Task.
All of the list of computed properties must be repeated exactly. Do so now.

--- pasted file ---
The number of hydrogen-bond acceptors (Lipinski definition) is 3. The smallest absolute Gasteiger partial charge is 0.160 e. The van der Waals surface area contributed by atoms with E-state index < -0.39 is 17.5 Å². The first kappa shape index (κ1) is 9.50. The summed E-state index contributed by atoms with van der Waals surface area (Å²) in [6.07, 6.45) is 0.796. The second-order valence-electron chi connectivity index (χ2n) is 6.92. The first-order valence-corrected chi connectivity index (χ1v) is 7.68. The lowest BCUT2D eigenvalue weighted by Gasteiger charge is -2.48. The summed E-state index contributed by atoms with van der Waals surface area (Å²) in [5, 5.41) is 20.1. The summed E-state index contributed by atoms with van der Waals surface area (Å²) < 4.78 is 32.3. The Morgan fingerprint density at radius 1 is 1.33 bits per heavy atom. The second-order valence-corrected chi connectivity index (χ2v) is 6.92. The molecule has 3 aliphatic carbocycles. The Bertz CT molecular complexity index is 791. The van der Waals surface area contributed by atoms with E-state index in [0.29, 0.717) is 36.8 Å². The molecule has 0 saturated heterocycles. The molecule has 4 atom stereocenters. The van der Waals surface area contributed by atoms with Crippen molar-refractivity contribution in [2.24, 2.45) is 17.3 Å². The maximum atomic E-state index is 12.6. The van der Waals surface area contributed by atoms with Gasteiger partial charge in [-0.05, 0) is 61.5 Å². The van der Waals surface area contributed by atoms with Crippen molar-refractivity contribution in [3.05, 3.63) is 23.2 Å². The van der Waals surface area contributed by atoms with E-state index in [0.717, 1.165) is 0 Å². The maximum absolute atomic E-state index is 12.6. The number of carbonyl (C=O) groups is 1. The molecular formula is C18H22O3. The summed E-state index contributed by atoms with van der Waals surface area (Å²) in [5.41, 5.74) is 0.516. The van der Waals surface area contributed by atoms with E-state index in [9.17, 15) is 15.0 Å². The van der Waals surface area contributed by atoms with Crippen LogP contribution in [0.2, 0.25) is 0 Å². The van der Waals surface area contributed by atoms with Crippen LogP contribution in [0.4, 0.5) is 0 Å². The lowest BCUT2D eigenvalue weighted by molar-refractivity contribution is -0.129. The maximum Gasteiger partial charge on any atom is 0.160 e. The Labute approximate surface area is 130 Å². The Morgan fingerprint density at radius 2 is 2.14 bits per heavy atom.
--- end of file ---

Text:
The number of hydrogen-bond acceptors (Lipinski definition) is 3. The smallest absolute Gasteiger partial charge is 0.160 e. The van der Waals surface area contributed by atoms with E-state index < -0.39 is 17.5 Å². The first kappa shape index (κ1) is 9.50. The summed E-state index contributed by atoms with van der Waals surface area (Å²) in [6.07, 6.45) is 0.796. The second-order valence-electron chi connectivity index (χ2n) is 6.92. The first-order valence-corrected chi connectivity index (χ1v) is 7.68. The lowest BCUT2D eigenvalue weighted by Gasteiger charge is -2.48. The summed E-state index contributed by atoms with van der Waals surface area (Å²) in [5, 5.41) is 20.1. The summed E-state index contributed by atoms with van der Waals surface area (Å²) < 4.78 is 32.3. The Morgan fingerprint density at radius 1 is 1.33 bits per heavy atom. The second-order valence-corrected chi connectivity index (χ2v) is 6.92. The molecule has 3 aliphatic carbocycles. The Bertz CT molecular complexity index is 791. The van der Waals surface area contributed by atoms with E-state index in [0.29, 0.717) is 36.8 Å². The molecule has 0 saturated heterocycles. The molecule has 4 atom stereocenters. The van der Waals surface area contributed by atoms with Crippen molar-refractivity contribution in [2.24, 2.45) is 17.3 Å². The maximum atomic E-state index is 12.6. The van der Waals surface area contributed by atoms with Gasteiger partial charge in [-0.05, 0) is 61.5 Å². The van der Waals surface area contributed by atoms with Crippen molar-refractivity contribution in [3.05, 3.63) is 23.2 Å². The van der Waals surface area contributed by atoms with E-state index in [0.717, 1.165) is 0 Å². The maximum absolute atomic E-state index is 12.6. The number of carbonyl (C=O) groups is 1. The molecular formula is C18H22O3. The summed E-state index contributed by atoms with van der Waals surface area (Å²) in [5.41, 5.74) is 0.516. The van der Waals surface area contributed by atoms with E-state index in [9.17, 15) is 15.0 Å². The van der Waals surface area contributed by atoms with Crippen LogP contribution in [0.2, 0.25) is 0 Å². The van der Waals surface area contributed by atoms with Crippen LogP contribution in [0.4, 0.5) is 0 Å². The lowest BCUT2D eigenvalue weighted by molar-refractivity contribution is -0.129. The maximum Gasteiger partial charge on any atom is 0.160 e. The Labute approximate surface area is 130 Å². The Morgan fingerprint density at radius 2 is 2.14 bits per heavy atom.